If your dog’s ears are pointing forward, it means he is attentive and focused on a certain noise. The same goes for a dog who has drooping ears and they are tilted forward.

Thus, he tells you that he is curious and alert since he is reacting to something that may be new in his environment.





#9 Ears Flat on the Head



Ears set slightly back are one of the body language cues that tell us that a dog is friendly.

On the other hand, a dog that has its ears firmly flat on its head means that he’s afraid. This can be seen when a dog reacts to an unfamiliar situation or to people who scare him.

This position is said to be to protect his ears from injury, as it helps keep his ears out of the way of an approaching toot during an attack.

If a dog shows his teeth or growls at you, be careful, as this is a warning that he is ready to defend himself.

For dogs with long, droopy ears, look at the base of the ear to understand what the dog is trying to communicate.





#10 Shaking or Shivering



By studying canine body language, we notice that when he shakes or shivers, this is a response to indicate that he is afraid.

On the other hand, if it is very cold outside, bring your dog inside and help him stay warm. Small dogs, like Chihuahuas, are more prone to shaking than larger breeds. Indeed, it is because of their lack of body fat and their fur is thinner.

Also, a dog that is constantly shaking can be a sign that he is in pain or suffering from an illness.





#11 Exposed Belly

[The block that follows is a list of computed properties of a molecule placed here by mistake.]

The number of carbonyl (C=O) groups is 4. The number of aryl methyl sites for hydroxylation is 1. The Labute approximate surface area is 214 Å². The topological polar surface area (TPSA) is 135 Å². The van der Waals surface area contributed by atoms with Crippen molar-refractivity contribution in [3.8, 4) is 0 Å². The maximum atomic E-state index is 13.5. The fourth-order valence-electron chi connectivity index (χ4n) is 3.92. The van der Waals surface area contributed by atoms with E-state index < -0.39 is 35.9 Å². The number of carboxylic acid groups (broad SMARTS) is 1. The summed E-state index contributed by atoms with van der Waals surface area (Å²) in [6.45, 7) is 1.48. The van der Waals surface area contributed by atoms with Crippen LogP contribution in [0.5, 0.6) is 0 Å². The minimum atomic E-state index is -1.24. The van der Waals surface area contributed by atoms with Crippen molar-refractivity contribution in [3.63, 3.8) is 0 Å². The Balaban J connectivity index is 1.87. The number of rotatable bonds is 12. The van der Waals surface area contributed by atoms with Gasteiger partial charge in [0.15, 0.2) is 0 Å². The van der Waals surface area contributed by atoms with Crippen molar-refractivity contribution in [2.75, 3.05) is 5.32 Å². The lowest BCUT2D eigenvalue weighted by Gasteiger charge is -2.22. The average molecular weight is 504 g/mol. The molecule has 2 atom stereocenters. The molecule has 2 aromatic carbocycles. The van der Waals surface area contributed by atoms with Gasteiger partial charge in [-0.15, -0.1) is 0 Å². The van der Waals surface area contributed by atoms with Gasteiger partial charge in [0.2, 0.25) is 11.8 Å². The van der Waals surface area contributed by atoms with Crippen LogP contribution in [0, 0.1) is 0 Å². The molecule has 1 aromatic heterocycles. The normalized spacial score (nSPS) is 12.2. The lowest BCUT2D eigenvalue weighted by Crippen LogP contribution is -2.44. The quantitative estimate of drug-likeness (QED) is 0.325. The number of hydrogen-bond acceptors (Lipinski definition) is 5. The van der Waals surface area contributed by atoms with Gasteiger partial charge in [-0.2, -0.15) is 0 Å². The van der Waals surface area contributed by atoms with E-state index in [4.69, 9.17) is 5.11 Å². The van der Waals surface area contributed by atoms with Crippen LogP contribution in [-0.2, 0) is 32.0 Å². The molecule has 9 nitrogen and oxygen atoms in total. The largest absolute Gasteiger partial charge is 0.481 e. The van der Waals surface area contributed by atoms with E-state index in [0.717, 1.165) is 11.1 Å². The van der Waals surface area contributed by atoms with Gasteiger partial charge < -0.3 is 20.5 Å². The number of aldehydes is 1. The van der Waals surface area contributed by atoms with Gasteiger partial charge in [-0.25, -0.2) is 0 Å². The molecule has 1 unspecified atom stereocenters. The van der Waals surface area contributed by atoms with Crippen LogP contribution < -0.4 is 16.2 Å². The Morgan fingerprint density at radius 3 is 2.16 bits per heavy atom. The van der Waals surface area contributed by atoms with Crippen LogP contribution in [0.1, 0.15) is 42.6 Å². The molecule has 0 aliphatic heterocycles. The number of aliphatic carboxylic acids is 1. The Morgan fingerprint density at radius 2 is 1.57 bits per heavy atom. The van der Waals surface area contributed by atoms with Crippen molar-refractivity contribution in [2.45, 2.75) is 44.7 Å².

Most pop the time, when your dog lies on his back and shows you his belly, it means he trusts you. Plus, it’s a sign that he feels safe around you and knows you’re not going to hurt him.

However, a dog exposing its belly may mean something else entirely. He can use this submissive position to avoid confrontation. Moreover, in nature, his ancestors adopt this posture to diffuse social tension by showing that they are not a threat.

On the other hand, it could be that your dog is anxious and offers peace by asking you or others to be gentle with him. This position is often seen with puppies and he might even urinate a few drops to communicate his submission to an animal or person.

It is also one of the calming signals when your dog wants to stop an interaction in front of another dog or person who demonstrates offensive behaviour. In other words, people who use punishment might see their dog in this position, since he anticipates your reaction and tries to resolve the conflict. It is important not to punish your dog.